Friends – I spent some time talking about Lessing’s plea for interfaith tolerance and understanding in a previous post about Nathan the Wise, a play written in German in the late 18th Century. You can read my thoughts about it here, and I recommend doing so before continuing with this post.
Today, I’d like to talk for a few moments about how Lessing engages in a positive portrayal, not just of Judaism, but of Islam, and notably of one of history’s most famous military leaders, Saladin.
Saladin figures as one of the main characters in Nathan the Wise, and Lessing goes to great lengths to show Saladin as a thoughtful, intellectual and spiritual person. When we first see Saladin, he is engaged in playing chess with his sister, Sittah. And she is winning! (more on her in a moment). Far from being an aggressive warmonger, Saladin is a serious high-minded leader who wants peace and who mourns the hostilities with Christians:
It was not I who first unsheathed the sword.
I would have willingly prolonged the truce,
And willingly have knit a closer bond,
A lasting one—have given to my Sittah
A husband worthy of her, Richard’s brother.
We discover early on in the play, that Saladin dreams, not just of peace, but of a family tie between the Christian King, Richard the Lionhearted, and his own family.
Throughout the drama, Saladin is portrayed as deliberative, fair, and open minded. Significantly, it is he who asks the crucial question, towards which Lessing’s play has been leading us.
Of these three
Religions only one came be the true.
A man, like you, remains not just where birth
Has chanced to cast him, or, if he remains there,
Does it from insight, choice, from grounds of preference.
Share then with me your insight—let me hear
The grounds of preference, which I have wanted
The leisure to examine—learn the choice,
These grounds have motivated. . .
This wonderful question prompts Nathan’s famous “ring parable.” But as an intellectual and great leader in the group, Saladin is — appropriately — the person who puts the explanation into motion.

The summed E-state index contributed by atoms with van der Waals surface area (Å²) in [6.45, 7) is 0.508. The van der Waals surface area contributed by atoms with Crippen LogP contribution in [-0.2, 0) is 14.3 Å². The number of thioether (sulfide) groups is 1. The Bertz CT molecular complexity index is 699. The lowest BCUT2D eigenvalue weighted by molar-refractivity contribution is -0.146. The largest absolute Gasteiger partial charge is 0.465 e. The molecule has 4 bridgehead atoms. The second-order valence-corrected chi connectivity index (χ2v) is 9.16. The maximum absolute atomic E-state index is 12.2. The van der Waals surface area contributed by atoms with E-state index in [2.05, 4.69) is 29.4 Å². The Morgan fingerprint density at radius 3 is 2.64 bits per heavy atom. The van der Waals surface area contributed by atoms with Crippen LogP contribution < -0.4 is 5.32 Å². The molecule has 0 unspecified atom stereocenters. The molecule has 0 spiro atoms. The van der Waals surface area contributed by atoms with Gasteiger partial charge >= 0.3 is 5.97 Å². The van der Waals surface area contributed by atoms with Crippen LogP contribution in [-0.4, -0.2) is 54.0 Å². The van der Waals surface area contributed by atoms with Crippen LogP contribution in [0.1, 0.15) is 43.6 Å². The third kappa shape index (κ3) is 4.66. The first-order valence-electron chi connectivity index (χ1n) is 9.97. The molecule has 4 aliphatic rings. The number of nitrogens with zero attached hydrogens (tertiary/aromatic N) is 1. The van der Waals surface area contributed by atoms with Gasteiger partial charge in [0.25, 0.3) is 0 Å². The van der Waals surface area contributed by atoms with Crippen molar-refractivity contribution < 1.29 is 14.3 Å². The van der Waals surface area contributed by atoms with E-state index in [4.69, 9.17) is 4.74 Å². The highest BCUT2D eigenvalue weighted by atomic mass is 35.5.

Finally, when a conflict threatens to scuttle the friendship between the 3 faiths, it is Saladin who is the voice of reason. He warns the Christian Templar against fanaticism:
Nathan is my friend, and of my friends
One must not bicker with the other….
Move with caution. Do not
Loose on him the fanatics of thy sect.
…. Be not from spite
To any Jew or Mussulman a Christian.
It’s worth pointing out that Saladin’s sister Sittah, is just as smart as he is. Although a more minor character, she is the better chess player, and matches his intellect easily. She is also the person who serves as the critical mouthpiece of the play; she is the person who criticizes both Christianity and Judaism for some of those religions’ foibles. She is a brilliant person.
I wanted to revisit Nathan the Wise because it offers such a terrifically positive picture of Muslims, and by implication, of Islam. I think this is a crucial point to keep in mind when we think about the books that the Founding Fathers read and admired.
We don’t see alot of positive portrayals of Muslim people these days.
But, when I visited the Muslim Association of Puget Sound for a presentation this past Friday, I thought about these portrayals, and how spot-on they are. The people – both men and women – that I met during my visit incarnated – just about absolutely – the graciousness, intelligence, openness and perspicacity of Lessing’s characters. Every person I spoke with – ranging in age from 13 to 50 – exhibited the curiosity, wit, kindness and perceptiveness of the Muslim characters in The Nathan the Wise.
Do you want to know what Muslims are really like?
Try reading Lessing’s late 18th Century masterpiece.